Just a few minutes away from Pusan, we discovered a pocket of serenity shut off from a bloody war and suffering all around us. We could just as well have been at Coney Island on that fine day.  

Rising above it all: 

Roy Hasty and I got our heads together one day and decided we needed to get out of town and try to rise above the honey bucket stench for a breath of fresh air. The only place to get away from it all would be the mountain that loomed above Pusan. We asked Jimmie Pon Son See, the savvy little war orphan who was the ship’s mascot, if he would like to string along and be our guide. He was delighted, so off we went on a new adventure.

We walked through dusty streets and alley ways reeking with the stench of garlic, fish, and the forever present honey bucket essence of putrescence. A couple of times we almost got drenched by people throwing the contents of their honey bucket chamber pots out the door onto the street, to hell with the unsuspecting passerby.  Mercifully, we finally arrived at the bottom of the mountain and started our ascent.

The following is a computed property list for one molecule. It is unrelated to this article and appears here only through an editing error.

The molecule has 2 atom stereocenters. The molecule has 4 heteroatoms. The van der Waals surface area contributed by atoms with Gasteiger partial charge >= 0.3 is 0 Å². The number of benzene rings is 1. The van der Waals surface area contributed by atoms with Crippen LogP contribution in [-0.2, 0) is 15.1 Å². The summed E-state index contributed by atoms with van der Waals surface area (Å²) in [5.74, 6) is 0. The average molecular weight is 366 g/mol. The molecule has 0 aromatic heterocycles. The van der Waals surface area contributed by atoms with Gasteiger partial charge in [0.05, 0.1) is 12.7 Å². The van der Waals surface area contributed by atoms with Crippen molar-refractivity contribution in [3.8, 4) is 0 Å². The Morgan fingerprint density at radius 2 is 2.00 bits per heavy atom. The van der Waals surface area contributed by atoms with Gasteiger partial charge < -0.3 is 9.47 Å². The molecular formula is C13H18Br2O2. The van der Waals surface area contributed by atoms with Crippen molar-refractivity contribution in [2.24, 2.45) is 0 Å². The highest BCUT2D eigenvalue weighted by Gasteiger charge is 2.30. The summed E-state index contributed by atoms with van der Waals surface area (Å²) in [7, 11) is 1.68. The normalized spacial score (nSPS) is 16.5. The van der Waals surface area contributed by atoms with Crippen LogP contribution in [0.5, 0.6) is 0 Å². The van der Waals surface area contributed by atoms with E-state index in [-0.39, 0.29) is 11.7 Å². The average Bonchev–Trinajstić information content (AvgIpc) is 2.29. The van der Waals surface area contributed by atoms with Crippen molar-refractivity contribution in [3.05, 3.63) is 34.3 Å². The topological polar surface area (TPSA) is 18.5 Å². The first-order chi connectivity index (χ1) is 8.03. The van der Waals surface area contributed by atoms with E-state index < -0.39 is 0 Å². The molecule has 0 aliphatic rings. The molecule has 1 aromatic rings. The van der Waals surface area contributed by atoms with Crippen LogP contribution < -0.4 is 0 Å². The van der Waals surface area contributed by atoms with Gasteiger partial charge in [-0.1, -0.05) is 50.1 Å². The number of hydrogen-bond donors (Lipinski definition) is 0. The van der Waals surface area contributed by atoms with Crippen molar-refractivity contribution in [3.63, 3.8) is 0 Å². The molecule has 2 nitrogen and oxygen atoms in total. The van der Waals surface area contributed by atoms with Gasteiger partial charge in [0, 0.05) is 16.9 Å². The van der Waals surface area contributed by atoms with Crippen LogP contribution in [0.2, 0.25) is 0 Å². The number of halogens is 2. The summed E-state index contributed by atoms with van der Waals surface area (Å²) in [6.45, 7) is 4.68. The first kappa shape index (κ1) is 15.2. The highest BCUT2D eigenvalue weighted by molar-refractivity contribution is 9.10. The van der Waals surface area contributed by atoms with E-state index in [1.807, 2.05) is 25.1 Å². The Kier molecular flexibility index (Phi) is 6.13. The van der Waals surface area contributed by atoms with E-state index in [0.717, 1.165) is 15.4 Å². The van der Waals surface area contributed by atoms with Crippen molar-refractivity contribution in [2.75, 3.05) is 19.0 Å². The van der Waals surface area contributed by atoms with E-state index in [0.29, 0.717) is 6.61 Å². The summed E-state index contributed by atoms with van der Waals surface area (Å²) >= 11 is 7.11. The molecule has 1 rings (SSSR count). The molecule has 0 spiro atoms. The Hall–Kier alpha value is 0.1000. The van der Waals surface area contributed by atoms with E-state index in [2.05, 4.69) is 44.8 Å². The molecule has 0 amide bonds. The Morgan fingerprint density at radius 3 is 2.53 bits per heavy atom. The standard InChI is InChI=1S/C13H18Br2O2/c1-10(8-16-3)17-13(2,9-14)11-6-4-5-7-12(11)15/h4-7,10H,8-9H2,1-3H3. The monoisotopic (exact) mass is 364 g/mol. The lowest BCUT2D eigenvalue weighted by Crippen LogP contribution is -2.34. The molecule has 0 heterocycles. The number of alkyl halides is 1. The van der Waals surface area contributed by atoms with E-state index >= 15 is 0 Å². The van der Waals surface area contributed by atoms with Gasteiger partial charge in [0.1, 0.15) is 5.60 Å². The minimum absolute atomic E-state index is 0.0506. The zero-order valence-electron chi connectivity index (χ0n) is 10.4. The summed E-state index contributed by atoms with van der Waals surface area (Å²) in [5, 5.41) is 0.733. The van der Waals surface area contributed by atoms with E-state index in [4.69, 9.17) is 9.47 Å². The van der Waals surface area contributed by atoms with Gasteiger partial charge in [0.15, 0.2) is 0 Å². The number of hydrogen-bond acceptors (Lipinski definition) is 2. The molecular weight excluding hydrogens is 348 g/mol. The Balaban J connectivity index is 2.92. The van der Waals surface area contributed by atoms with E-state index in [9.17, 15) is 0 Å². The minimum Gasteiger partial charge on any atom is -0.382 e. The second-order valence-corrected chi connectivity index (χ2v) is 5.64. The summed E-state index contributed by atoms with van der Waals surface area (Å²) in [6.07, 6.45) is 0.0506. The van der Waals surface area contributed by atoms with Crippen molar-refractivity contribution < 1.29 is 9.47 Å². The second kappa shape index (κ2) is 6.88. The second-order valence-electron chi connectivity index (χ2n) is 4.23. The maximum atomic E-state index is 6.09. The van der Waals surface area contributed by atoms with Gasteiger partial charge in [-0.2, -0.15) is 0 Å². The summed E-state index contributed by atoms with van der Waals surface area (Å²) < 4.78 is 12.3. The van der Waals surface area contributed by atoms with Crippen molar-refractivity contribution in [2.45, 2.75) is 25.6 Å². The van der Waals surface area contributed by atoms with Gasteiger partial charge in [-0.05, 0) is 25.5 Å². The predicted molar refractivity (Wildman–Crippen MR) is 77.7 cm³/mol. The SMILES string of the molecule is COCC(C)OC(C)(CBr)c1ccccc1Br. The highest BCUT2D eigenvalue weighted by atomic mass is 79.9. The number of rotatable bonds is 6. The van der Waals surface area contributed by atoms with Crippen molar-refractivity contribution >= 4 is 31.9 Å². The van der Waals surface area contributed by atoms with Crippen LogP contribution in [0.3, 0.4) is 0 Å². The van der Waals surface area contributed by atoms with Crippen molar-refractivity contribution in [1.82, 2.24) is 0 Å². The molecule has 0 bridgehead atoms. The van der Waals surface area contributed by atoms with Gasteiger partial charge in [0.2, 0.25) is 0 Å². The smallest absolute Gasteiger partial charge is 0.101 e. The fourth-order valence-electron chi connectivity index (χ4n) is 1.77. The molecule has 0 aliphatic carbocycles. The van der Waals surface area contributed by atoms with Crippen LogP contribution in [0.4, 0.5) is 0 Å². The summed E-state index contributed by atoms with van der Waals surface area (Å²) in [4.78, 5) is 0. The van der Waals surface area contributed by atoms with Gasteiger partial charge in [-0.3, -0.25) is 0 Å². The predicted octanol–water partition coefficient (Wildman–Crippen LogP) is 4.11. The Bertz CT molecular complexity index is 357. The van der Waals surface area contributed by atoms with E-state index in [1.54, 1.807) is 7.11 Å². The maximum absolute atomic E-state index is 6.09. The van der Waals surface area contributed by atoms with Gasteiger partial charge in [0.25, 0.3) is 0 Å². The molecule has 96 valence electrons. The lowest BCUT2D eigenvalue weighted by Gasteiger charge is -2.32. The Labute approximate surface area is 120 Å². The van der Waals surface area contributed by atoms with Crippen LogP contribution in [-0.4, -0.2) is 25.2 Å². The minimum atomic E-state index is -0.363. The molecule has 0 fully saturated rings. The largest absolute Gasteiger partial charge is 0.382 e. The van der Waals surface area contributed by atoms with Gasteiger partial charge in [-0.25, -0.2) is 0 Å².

As we climbed the winding steep trail,  we passed by ancient temples and summer houses, greeted cordially by priests and common folk sitting and lying about enjoying their surroundings and the fresh air of a sunlit mountain looking down on a cloud of miasma below under which laid the city of Pusan. We could also spot the Whitehurst enveloped in a fog of suspicious particulates.  

Without incident, we finally reached the summit where it was cold and invigorating. We lit up our briars and took in the sights down below where we could see the harbor and the ships as well as a panoramic view of Pusan and its environs. We despaired to think that in a few minutes we would have to descend back down into a bowl of fetid effluvium.